Reading for Persistent Resistors


Before I get into anything else, may I take a moment to congratulate a friend on finding THE best thing for a left-leaning queen to wear on the Womens' March in NYC:

Even though I am not a Cher fan, this makes me smile a lot.  Thank you, Thom.

On the book front, I have been dipping into a few feminist volumes of late.  By far the prettiest must be "Literary Witches".

The illustrations are enchanting - my especial favourites are Agatha Christie with her tea-table set with poison and a noose, Anais Nin writing her diary whilst floating amid mermaid-selves, and Alejandra Pizarnik alone amid dead birds and paper dolls.

Then there is the writing : "When she brushes the carpet, Emily (Bronte) imagines she is smoothing the moors for Heathcliff's perfect feet.  He'll come in, Emily dreams, like the wind she walks against - muscular gusts, clenched hands snarling under her coats".  Isn't that a perfect blend of her torrid imagination and the drabness of Haworth daily life?

Less successful, for me, is "100 Nasty Women of History"

I can cope with the four-letter words and the tone, which is clearly aimed at non-historians - in fact, full marks for reaching out to spread the word of feminist icons old and new.  Even better is the massive range of women included here, ignoring the obvious Joan of Arc, Amelia Earhart et al in favour of Ching Shih, Nana Asma'u, Lotfia Elnadi, Irena Sendler and Coccinelle.

What disappoints me is the lack of detail, although one assumes this is necessary if one hundred lives are to fit in one volume. The reduction of the entire ancient Egyptian civilisation, for instance, to "those great lovers of cats and triangles" in Hatshepsut's story which is given less than two pages all told.  Or the one-and-a-half pages in which Khutulun wrestles her admirers on the understanding that "should the suitor win, then YOLO, they'd get married" - who wouldn't want to know more about this Mongol princess.  I suppose the idea is to pique interest, and on those terms it does work.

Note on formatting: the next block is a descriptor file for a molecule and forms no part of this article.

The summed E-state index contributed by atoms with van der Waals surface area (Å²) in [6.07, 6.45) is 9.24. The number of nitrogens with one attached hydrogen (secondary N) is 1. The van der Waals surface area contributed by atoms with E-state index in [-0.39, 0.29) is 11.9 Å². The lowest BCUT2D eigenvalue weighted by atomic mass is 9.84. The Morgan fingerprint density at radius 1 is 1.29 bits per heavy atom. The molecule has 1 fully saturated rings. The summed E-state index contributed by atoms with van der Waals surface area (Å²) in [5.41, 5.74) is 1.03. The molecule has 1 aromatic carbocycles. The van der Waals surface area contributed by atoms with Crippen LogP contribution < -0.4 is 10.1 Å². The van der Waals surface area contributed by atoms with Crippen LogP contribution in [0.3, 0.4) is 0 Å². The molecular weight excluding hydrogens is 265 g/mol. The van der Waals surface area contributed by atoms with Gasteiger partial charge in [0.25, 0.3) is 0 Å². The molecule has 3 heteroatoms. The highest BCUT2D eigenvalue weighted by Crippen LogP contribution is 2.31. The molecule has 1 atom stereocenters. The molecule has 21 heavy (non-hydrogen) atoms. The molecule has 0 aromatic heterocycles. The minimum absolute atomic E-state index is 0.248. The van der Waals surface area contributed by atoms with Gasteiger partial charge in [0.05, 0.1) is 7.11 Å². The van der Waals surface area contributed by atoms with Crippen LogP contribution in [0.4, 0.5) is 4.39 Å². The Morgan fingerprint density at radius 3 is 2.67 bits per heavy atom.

In other words, mixed feelings on this one - but overall worth the investment if only to discover new stories to pursue elsewhere.

Since I only began reading last night, I can't give a definitive overview of this one yet:

But, oh boy, it seems like something to sink the teeth into.  If I may quote one of the reviews from the back cover: "Ages before the most qualified presidential candidate in history was called a 'nasty woman', women were long vilified for their power, intelligence and prowess - except they were called witches.  To understand the current misogynistic political climate...look no further" (Alex Berg)  

Discussing not just archetypal goddesses and witch trials, but reproductive rights, pornography, and the image of the witch in various media, I suspect this one will end up with many notes scrawled in the margins.

So there you have it, this month's Bizarrium inspiration : one piece of intellectual eye-candy, one superficial yet worthwhile breeze through history, and one challenging volume of gender studies.

Do you have anything to recommend?  I'm always happy to have an excuse to visit the bookshop....


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